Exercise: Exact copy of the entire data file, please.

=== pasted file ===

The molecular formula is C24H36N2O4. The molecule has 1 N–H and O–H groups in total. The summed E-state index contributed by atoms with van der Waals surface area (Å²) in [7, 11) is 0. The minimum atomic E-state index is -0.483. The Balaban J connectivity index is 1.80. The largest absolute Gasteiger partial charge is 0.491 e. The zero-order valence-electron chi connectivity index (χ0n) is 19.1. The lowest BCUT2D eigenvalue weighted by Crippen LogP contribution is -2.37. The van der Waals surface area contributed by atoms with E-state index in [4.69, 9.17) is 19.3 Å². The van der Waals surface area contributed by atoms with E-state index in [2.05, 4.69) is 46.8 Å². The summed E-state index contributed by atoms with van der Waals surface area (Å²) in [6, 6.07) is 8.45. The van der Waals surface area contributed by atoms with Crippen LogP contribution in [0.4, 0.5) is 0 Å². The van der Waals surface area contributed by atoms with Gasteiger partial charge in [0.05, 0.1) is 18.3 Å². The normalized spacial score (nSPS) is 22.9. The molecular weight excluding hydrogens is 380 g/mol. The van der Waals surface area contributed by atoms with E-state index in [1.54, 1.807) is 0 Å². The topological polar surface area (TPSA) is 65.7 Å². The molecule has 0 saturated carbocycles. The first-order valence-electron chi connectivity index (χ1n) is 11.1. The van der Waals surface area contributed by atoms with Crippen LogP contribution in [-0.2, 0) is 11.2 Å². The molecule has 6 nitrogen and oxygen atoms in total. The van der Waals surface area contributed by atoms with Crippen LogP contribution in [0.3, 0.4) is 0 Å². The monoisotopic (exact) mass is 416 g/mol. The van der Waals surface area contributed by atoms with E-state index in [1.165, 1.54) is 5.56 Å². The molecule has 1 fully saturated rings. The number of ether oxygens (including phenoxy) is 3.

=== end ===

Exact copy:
The molecular formula is C24H36N2O4. The molecule has 1 N–H and O–H groups in total. The summed E-state index contributed by atoms with van der Waals surface area (Å²) in [7, 11) is 0. The minimum atomic E-state index is -0.483. The Balaban J connectivity index is 1.80. The largest absolute Gasteiger partial charge is 0.491 e. The zero-order valence-electron chi connectivity index (χ0n) is 19.1. The lowest BCUT2D eigenvalue weighted by Crippen LogP contribution is -2.37. The van der Waals surface area contributed by atoms with E-state index in [4.69, 9.17) is 19.3 Å². The van der Waals surface area contributed by atoms with E-state index in [2.05, 4.69) is 46.8 Å². The summed E-state index contributed by atoms with van der Waals surface area (Å²) in [6, 6.07) is 8.45. The van der Waals surface area contributed by atoms with Crippen LogP contribution in [0.4, 0.5) is 0 Å². The van der Waals surface area contributed by atoms with Gasteiger partial charge in [0.05, 0.1) is 18.3 Å². The normalized spacial score (nSPS) is 22.9. The molecular weight excluding hydrogens is 380 g/mol. The van der Waals surface area contributed by atoms with E-state index in [1.54, 1.807) is 0 Å². The topological polar surface area (TPSA) is 65.7 Å². The molecule has 0 saturated carbocycles. The first-order valence-electron chi connectivity index (χ1n) is 11.1. The van der Waals surface area contributed by atoms with Crippen LogP contribution in [-0.2, 0) is 11.2 Å². The molecule has 6 nitrogen and oxygen atoms in total. The van der Waals surface area contributed by atoms with Crippen LogP contribution in [0.3, 0.4) is 0 Å². The monoisotopic (exact) mass is 416 g/mol. The van der Waals surface area contributed by atoms with E-state index in [1.165, 1.54) is 5.56 Å². The molecule has 1 fully saturated rings. The number of ether oxygens (including phenoxy) is 3.